Most likely session and transaction data would have been most useful for the case at hand. Once intelligence agencies identified that command and control infrastructure used by the alleged Chinese agents in this example, they could provide that information to the CIRT, who could then query historical NSM data for connectivity between enterprise assets and C2 servers. The results of those queries would help determine if and when an enterprise was victimized by compromised hardware.
The limitations of this approach are worth noting. First, if the intruders never activated their backdoors, then there would be no evidence of communications with C2 servers. Hardware inspection would be the main way to deal with this problem. Second, the intruders may leverage popular Internet services for their C2. Historical examples include command and control via Twitter, domain fronting via Google or other Web sites, and other covert channels. Depending on the nature of the communication, it would be difficult, though not impossible, to deal with this situation, mainly through careful analysis. Third, traditional network-centric monitoring would be challenging if the intruders employed an out-of-band C2 channel, such as a cellular or radio network. This has been seen in the wild but does not appear to be the case in this incident. Technical countermeasures, whereby rooms are swept for unauthorized signals, would have to be employed. Fourth, it’s possible, albeit unlikely, that NSM sensors tasked with watching for suspicious and malicious activity are themselves hosted on compromised hardware, making their reporting also untrustworthy.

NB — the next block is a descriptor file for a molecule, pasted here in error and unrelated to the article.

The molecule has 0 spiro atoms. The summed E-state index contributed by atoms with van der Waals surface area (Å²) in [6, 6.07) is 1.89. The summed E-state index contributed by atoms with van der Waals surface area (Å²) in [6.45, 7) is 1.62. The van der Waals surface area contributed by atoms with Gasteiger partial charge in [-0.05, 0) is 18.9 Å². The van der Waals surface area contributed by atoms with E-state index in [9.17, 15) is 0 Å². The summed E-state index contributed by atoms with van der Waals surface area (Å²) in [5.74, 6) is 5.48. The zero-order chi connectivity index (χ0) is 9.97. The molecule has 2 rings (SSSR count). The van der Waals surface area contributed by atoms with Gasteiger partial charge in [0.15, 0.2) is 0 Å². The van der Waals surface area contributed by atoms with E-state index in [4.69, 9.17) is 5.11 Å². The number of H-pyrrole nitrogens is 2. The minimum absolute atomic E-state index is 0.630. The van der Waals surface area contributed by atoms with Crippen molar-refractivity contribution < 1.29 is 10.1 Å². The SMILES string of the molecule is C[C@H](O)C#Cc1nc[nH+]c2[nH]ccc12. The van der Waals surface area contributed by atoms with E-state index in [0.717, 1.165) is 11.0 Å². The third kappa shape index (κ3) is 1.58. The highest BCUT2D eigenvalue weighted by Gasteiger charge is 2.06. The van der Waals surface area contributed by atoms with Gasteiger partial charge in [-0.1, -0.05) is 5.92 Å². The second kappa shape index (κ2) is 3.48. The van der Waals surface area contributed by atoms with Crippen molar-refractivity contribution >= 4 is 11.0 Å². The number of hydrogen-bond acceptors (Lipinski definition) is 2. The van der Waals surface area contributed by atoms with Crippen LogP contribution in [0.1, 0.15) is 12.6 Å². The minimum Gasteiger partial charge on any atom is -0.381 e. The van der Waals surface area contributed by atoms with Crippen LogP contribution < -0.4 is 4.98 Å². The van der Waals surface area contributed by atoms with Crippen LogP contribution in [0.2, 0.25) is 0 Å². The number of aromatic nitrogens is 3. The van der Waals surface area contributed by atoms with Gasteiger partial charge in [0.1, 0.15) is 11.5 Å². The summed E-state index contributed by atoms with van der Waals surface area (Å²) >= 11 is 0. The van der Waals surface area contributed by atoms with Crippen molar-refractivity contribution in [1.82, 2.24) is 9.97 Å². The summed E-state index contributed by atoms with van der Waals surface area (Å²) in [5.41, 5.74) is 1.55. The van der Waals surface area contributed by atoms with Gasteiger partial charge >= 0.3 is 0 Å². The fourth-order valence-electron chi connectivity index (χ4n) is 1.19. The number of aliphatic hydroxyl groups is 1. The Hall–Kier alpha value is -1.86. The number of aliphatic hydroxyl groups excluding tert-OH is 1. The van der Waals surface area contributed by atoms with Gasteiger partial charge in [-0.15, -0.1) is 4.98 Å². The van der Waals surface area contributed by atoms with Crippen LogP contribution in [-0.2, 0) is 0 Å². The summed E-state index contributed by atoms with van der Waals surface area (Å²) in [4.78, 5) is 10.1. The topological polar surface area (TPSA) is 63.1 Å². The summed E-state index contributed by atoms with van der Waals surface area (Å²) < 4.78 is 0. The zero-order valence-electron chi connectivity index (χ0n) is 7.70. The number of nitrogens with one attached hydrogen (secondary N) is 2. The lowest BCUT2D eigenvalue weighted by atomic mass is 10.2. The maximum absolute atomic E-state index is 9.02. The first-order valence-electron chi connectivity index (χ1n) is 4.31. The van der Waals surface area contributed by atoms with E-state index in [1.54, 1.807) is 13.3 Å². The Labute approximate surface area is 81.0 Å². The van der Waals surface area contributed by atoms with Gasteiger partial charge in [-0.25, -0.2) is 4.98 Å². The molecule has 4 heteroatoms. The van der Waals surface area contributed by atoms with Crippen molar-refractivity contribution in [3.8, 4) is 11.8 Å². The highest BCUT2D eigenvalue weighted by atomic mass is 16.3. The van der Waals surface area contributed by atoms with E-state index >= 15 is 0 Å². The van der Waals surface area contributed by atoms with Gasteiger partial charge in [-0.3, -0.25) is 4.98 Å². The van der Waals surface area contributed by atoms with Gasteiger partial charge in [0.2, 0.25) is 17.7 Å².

The remedy for the last instance is easier than that for the previous three. Proper architecture and deployment can radically improve the trust one can place in NSM sensors. First, the sensors should not be able to connect to arbitrary systems on the Internet. The most security conscious administrators apply patches and modifications using direct access to trusted local sources, and do not allow access for any reason other than data retrieval and system maintenance. In other words, no one browses Web sites or checks their email from NSM sensors! Second, this moratorium on arbitrary connections should be enforced by firewalls outside the NSM sensors, and any connection attempts that violate the firewall policy should generate a high-priority alert. It is again theoretically possible for an extremely advanced intruder to circumvent these controls, but this approach increases the likelihood of an adversary tripping a wire at some point, revealing his or her presence.
The bottom line is that NSM must be a part of the detection and response strategy for any organization that runs a network. Collecting and analyzing the core NSM data types, in concert with host-based security, integration with third party intelligence, and infrastructure logging, provides the best chance for CIRTs to detect and respond to the sorts of adversaries who escalate their activities to the level of hardware hacking via the supply chain. Whether or not the Bloomberg story is true, the investment in NSM merits the peace of mind a CISO will enjoy when his or her CIRT is equipped with robust network visibility.
Tagged With: Zeek, Bro, Corelight, Network Security Monitoring, Industry, C2, CIRT, NSM, Richard Bejtlich, Corelight Sensor, Cisco, supply chain